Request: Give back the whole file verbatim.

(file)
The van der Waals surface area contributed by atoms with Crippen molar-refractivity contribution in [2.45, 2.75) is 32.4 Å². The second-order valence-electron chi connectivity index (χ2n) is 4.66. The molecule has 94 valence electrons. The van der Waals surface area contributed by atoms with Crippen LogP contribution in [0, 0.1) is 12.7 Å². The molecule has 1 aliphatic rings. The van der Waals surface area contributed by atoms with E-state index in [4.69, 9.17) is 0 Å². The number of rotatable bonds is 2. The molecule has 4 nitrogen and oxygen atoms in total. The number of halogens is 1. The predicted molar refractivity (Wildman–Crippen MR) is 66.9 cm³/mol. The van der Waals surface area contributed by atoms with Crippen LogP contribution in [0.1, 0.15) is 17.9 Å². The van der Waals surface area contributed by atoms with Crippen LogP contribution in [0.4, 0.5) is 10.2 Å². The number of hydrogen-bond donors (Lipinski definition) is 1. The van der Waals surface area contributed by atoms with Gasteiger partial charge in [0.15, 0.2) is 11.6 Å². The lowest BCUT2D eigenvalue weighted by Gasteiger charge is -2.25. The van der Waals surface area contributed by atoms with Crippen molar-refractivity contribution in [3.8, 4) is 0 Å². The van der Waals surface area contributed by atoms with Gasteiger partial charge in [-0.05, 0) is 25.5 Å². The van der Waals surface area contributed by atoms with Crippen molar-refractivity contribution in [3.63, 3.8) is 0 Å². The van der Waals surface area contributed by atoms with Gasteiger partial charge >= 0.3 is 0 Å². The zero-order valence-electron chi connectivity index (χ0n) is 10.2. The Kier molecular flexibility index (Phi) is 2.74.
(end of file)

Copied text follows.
The van der Waals surface area contributed by atoms with Crippen molar-refractivity contribution in [2.45, 2.75) is 32.4 Å². The second-order valence-electron chi connectivity index (χ2n) is 4.66. The molecule has 94 valence electrons. The van der Waals surface area contributed by atoms with Crippen LogP contribution in [0, 0.1) is 12.7 Å². The molecule has 1 aliphatic rings. The van der Waals surface area contributed by atoms with E-state index in [4.69, 9.17) is 0 Å². The number of rotatable bonds is 2. The molecule has 4 nitrogen and oxygen atoms in total. The number of halogens is 1. The predicted molar refractivity (Wildman–Crippen MR) is 66.9 cm³/mol. The van der Waals surface area contributed by atoms with Crippen LogP contribution in [0.1, 0.15) is 17.9 Å². The van der Waals surface area contributed by atoms with Crippen LogP contribution in [0.4, 0.5) is 10.2 Å². The number of hydrogen-bond donors (Lipinski definition) is 1. The van der Waals surface area contributed by atoms with Gasteiger partial charge in [0.15, 0.2) is 11.6 Å². The lowest BCUT2D eigenvalue weighted by Gasteiger charge is -2.25. The van der Waals surface area contributed by atoms with Crippen molar-refractivity contribution in [3.8, 4) is 0 Å². The van der Waals surface area contributed by atoms with Gasteiger partial charge in [-0.05, 0) is 25.5 Å². The van der Waals surface area contributed by atoms with Crippen molar-refractivity contribution in [3.63, 3.8) is 0 Å². The van der Waals surface area contributed by atoms with Gasteiger partial charge >= 0.3 is 0 Å². The zero-order valence-electron chi connectivity index (χ0n) is 10.2. The Kier molecular flexibility index (Phi) is 2.74.